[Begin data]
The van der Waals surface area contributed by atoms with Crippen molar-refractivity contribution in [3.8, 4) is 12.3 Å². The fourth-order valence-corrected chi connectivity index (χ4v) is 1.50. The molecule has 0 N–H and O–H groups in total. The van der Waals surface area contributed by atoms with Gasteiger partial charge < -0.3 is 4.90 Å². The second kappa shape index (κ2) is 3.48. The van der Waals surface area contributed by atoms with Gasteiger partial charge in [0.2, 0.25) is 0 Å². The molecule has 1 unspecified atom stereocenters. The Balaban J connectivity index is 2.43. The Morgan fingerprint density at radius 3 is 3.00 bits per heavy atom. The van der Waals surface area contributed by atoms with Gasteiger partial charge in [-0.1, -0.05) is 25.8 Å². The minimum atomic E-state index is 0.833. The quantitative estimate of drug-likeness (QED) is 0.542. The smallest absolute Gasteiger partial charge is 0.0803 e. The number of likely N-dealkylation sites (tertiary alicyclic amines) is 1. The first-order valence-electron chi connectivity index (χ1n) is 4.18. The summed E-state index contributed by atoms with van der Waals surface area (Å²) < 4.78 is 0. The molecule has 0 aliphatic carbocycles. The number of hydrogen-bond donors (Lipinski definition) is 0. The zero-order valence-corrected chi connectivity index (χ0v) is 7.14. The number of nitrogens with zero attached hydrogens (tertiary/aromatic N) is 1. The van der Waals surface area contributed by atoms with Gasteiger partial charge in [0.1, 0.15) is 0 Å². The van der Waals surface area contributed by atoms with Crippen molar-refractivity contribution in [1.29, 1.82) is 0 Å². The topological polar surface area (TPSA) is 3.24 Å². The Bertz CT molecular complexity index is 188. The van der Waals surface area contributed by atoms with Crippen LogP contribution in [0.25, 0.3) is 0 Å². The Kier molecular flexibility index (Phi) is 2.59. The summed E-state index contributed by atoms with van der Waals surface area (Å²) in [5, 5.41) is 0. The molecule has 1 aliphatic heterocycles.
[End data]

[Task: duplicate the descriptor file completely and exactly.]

The van der Waals surface area contributed by atoms with Crippen molar-refractivity contribution in [3.8, 4) is 12.3 Å². The fourth-order valence-corrected chi connectivity index (χ4v) is 1.50. The molecule has 0 N–H and O–H groups in total. The van der Waals surface area contributed by atoms with Gasteiger partial charge < -0.3 is 4.90 Å². The second kappa shape index (κ2) is 3.48. The van der Waals surface area contributed by atoms with Gasteiger partial charge in [0.2, 0.25) is 0 Å². The molecule has 1 unspecified atom stereocenters. The Balaban J connectivity index is 2.43. The Morgan fingerprint density at radius 3 is 3.00 bits per heavy atom. The van der Waals surface area contributed by atoms with Gasteiger partial charge in [-0.1, -0.05) is 25.8 Å². The minimum atomic E-state index is 0.833. The quantitative estimate of drug-likeness (QED) is 0.542. The smallest absolute Gasteiger partial charge is 0.0803 e. The number of likely N-dealkylation sites (tertiary alicyclic amines) is 1. The first-order valence-electron chi connectivity index (χ1n) is 4.18. The summed E-state index contributed by atoms with van der Waals surface area (Å²) < 4.78 is 0. The molecule has 0 aliphatic carbocycles. The number of hydrogen-bond donors (Lipinski definition) is 0. The zero-order valence-corrected chi connectivity index (χ0v) is 7.14. The number of nitrogens with zero attached hydrogens (tertiary/aromatic N) is 1. The van der Waals surface area contributed by atoms with Gasteiger partial charge in [0.1, 0.15) is 0 Å². The van der Waals surface area contributed by atoms with Crippen molar-refractivity contribution in [1.29, 1.82) is 0 Å². The topological polar surface area (TPSA) is 3.24 Å². The Bertz CT molecular complexity index is 188. The van der Waals surface area contributed by atoms with Crippen LogP contribution in [0.25, 0.3) is 0 Å². The Kier molecular flexibility index (Phi) is 2.59. The summed E-state index contributed by atoms with van der Waals surface area (Å²) in [5, 5.41) is 0. The molecule has 1 aliphatic heterocycles.